At the paper’s Facebook page, several white people objected to others who noted that all the people involved in that violence and similar episodes at that mall and other area malls were black.  They said white kids do it too. None, however, supplied any links or specifics.

Many of the examples of black mob violence in suburban D.C. malls are documented in that scintillating best seller, Don’t Make the Black Kids Angry: The hoax of black victimization and those who enable it.

The day of the President’s speech in Panama, Florida, a group of black people attacked Mississippi State quarterback Dak Prescott — a Heisman candidate — and two of his teammates.  Bloody pictures and a video soon filled the internet, including one picture of a group of self-proclaimed thugs using Twitter to brag about the assault.

Prescott and his crew were in Panama for Spring break, attending a hip-hop concert by Waka Flocka, which cancelled its upcoming concert at the University of Oklahoma because it did not approve of racism at a fraternity.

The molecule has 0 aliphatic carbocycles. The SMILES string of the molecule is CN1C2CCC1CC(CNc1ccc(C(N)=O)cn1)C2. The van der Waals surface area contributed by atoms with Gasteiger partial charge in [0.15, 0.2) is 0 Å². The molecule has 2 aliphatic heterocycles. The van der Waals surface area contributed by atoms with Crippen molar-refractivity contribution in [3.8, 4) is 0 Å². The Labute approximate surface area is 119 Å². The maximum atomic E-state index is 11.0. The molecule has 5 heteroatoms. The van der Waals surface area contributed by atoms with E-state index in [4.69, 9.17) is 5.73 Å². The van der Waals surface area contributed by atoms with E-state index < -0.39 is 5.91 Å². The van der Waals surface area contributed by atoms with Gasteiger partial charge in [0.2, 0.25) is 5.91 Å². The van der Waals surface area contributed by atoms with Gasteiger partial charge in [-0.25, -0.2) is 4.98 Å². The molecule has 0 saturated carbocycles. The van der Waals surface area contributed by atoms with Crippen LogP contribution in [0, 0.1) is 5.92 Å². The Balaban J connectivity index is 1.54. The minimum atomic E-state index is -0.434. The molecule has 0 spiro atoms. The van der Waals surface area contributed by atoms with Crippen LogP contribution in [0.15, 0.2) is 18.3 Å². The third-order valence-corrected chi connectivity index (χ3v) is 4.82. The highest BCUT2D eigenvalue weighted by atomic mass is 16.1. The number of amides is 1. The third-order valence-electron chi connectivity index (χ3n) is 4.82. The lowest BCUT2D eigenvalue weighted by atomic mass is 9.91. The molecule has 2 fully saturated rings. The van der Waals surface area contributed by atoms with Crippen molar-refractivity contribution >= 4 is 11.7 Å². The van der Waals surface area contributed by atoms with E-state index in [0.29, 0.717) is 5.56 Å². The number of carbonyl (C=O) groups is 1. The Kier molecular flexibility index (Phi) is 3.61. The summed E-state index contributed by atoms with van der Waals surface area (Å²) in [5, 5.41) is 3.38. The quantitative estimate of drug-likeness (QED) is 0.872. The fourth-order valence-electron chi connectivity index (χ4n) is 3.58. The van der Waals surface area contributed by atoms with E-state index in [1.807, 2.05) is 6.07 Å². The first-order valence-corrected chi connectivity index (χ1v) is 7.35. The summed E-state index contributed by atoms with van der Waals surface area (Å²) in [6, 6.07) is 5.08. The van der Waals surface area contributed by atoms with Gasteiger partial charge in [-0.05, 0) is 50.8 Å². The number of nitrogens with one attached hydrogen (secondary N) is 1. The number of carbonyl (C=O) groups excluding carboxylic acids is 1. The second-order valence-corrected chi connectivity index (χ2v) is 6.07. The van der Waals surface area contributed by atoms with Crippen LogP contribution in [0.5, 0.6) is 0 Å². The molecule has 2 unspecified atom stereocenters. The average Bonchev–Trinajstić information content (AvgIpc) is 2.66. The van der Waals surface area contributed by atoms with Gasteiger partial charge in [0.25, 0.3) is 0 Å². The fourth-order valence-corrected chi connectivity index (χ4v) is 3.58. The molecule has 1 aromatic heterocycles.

And the day before the President’s speech, a Chicago school principal was still trying to explain to local and national media why white and Asian students were removed from a school assembly about “Black Lives Matter.”  The remaining black students learned they are victims of white racism and violence, all the time, everywhere, and that explains everything.

Much like the President’s remarks when he was a law student at Harvard and his speech at Selma.

Colin Flaherty is an award winning reporter, best selling writer and the author of Don’t Make the Black Kids Angry: The hoax of black victimization and those who enable it.